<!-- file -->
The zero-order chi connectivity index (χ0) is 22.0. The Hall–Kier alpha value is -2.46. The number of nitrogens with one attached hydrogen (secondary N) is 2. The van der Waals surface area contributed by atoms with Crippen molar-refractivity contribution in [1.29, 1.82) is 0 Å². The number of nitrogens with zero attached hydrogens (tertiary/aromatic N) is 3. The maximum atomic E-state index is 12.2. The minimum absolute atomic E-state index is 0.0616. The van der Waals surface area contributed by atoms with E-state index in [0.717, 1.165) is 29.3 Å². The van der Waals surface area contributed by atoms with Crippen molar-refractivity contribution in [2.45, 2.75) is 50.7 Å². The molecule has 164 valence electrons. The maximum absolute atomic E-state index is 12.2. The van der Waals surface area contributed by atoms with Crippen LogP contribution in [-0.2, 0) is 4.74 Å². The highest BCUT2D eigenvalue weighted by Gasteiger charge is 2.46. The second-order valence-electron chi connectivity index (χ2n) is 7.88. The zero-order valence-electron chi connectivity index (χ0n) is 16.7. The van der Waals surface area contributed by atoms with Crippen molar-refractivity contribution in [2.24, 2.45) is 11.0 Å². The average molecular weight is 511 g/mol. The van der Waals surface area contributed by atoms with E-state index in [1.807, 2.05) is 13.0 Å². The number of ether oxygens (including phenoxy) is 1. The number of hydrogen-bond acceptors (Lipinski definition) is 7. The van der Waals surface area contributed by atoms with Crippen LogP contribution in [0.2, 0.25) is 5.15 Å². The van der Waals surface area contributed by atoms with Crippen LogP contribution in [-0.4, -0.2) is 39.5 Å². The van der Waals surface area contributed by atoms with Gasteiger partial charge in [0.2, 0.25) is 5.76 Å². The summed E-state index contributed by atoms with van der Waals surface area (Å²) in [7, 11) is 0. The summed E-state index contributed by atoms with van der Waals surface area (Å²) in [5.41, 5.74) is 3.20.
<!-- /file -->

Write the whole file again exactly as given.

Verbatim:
The zero-order chi connectivity index (χ0) is 22.0. The Hall–Kier alpha value is -2.46. The number of nitrogens with one attached hydrogen (secondary N) is 2. The van der Waals surface area contributed by atoms with Crippen molar-refractivity contribution in [1.29, 1.82) is 0 Å². The number of nitrogens with zero attached hydrogens (tertiary/aromatic N) is 3. The maximum atomic E-state index is 12.2. The minimum absolute atomic E-state index is 0.0616. The van der Waals surface area contributed by atoms with E-state index in [0.717, 1.165) is 29.3 Å². The van der Waals surface area contributed by atoms with Crippen molar-refractivity contribution in [2.45, 2.75) is 50.7 Å². The molecule has 164 valence electrons. The maximum absolute atomic E-state index is 12.2. The van der Waals surface area contributed by atoms with Crippen LogP contribution in [-0.2, 0) is 4.74 Å². The highest BCUT2D eigenvalue weighted by Gasteiger charge is 2.46. The second-order valence-electron chi connectivity index (χ2n) is 7.88. The zero-order valence-electron chi connectivity index (χ0n) is 16.7. The van der Waals surface area contributed by atoms with Crippen molar-refractivity contribution in [2.24, 2.45) is 11.0 Å². The average molecular weight is 511 g/mol. The van der Waals surface area contributed by atoms with E-state index in [1.807, 2.05) is 13.0 Å². The number of ether oxygens (including phenoxy) is 1. The number of hydrogen-bond acceptors (Lipinski definition) is 7. The van der Waals surface area contributed by atoms with Crippen LogP contribution in [0.2, 0.25) is 5.15 Å². The van der Waals surface area contributed by atoms with Crippen LogP contribution in [-0.4, -0.2) is 39.5 Å². The van der Waals surface area contributed by atoms with Gasteiger partial charge in [0.2, 0.25) is 5.76 Å². The summed E-state index contributed by atoms with van der Waals surface area (Å²) in [7, 11) is 0. The summed E-state index contributed by atoms with van der Waals surface area (Å²) in [5.41, 5.74) is 3.20.